Buckle up: 3 reasons why inflation is rising
Consumer prices are rising at the fastest rate since the Great Recession and the second fastest rate since the early 1980s. Earlier this year Fed Chair Jerome Powell remarked that we would experience higher inflation on a temporary basis. We are now finding this to be true. The reasons for this round of rising prices can be traced to three main causes.
Reason #1: Increased Money Supply
Inflation is most likely to occur whenever there are too many dollars chasing too few goods. This is simple supply and demand. When the pandemic struck, the Federal Reserve and Federal government, together, flooded the economy with more dollars. How much more? In January 2020, the M2 money supply was around $15.41 trillion. This past April, only 16 months later, the M2 money supply was at $20.11 trillion, representing an increase of 30%. While this may have boosted the economy and helped avoid a more serious recession, it also contributed to higher inflation.
Reason #2: Declining Value of the Dollar
Whenever the money supply increases too rapidly, and there are too many U.S. dollars in the system, it reduces the value of each dollar. A weakening dollar raises the cost of imported goods. This is because American companies that import goods must pay more for the same goods. Moreover, to maintain corporate profits, companies had to raise prices leaving consumers to pay the bill. Although a weaker dollar often increases the amount of U.S. exports, it also increases the cost of imports from other countries. The U.S. dollar has been weakening since March 2020.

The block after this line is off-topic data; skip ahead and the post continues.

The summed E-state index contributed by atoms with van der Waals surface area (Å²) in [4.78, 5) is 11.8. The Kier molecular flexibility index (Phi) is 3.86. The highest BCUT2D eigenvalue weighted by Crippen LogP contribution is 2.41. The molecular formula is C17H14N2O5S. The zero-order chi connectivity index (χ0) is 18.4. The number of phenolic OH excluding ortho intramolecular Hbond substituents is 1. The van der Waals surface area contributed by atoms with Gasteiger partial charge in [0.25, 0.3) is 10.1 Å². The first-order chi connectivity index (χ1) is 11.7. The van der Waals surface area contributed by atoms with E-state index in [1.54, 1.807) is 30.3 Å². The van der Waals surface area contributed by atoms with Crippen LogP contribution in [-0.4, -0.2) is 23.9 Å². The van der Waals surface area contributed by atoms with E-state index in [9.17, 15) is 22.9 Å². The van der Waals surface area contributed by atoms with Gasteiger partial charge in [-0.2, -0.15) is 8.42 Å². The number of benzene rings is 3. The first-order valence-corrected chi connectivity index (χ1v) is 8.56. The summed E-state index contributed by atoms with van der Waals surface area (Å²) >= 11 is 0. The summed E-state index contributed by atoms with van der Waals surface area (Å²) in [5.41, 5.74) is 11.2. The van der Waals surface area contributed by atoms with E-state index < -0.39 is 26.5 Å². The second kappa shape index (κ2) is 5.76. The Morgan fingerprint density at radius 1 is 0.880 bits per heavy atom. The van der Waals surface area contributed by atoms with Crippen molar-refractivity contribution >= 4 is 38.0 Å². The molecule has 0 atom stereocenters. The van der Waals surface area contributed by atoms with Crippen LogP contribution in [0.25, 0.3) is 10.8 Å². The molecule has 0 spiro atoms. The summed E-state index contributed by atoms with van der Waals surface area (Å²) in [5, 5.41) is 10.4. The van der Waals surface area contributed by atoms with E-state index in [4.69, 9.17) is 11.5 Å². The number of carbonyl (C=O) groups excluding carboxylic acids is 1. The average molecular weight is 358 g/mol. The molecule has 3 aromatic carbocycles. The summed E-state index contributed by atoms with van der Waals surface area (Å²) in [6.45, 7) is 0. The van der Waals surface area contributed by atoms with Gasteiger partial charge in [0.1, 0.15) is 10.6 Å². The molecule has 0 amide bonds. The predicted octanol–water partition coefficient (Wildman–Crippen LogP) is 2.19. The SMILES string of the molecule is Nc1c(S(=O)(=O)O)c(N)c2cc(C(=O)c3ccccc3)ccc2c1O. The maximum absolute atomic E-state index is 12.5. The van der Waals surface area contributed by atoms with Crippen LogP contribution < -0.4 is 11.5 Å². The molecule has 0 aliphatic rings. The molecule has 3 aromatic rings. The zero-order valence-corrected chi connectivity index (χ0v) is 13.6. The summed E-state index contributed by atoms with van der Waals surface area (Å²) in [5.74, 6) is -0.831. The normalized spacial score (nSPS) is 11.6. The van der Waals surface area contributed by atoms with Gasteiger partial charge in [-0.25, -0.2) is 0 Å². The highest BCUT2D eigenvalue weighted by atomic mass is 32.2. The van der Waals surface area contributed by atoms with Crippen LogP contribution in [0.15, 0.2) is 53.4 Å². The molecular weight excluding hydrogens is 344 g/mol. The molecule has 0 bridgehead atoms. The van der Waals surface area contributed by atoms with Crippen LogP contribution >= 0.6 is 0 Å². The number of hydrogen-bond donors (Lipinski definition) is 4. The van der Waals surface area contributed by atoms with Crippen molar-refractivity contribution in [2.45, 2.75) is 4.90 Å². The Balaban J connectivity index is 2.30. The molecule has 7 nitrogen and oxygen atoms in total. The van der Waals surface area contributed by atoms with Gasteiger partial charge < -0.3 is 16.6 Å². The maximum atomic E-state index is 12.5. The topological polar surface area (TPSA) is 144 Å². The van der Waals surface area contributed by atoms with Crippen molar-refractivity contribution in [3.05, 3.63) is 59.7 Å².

Reason #3: The Supply Chain
When the pandemic struck, companies sought to maintain production. However, with employees calling in sick from Covid-19, it became difficult to do so. As production slowed, the federal government shut down much of the American economy, and it was no longer necessary to maintain the same level of production. This pushed millions of workers into the ranks of the unemployed.
A great many companies import goods and supplies from China, the world’s largest exporter. Due to the pandemic, these companies were forced to find alternative sources for the supplies and products they needed. To summarize, a significant reduction in the supply of goods, coupled with a massive expansion of U.S. dollars, has led to higher inflation.
What can investors do to shore up their portfolios? If you don’t own any TIPS (Treasury Inflation Protected Securities), you should consider it. These are bonds issued by the U.S. government, the price of which will rise with inflation. These instruments also pay interest on a periodic basis. Also, as I wrote in a recent article, stocks are still the only game in town, but you should be careful about the price you pay. Commodities are another investment to consider but be careful as this type of investment often ebbs and flows with the economy.
With a massive increase in the money supply, a weakening dollar, and a supply chain that is only now beginning to find its footing, higher prices are likely to be with us for a little while. While the Walmart slogan may suggest prices are falling, we might say higher prices are just the beginning. Let’s hope not.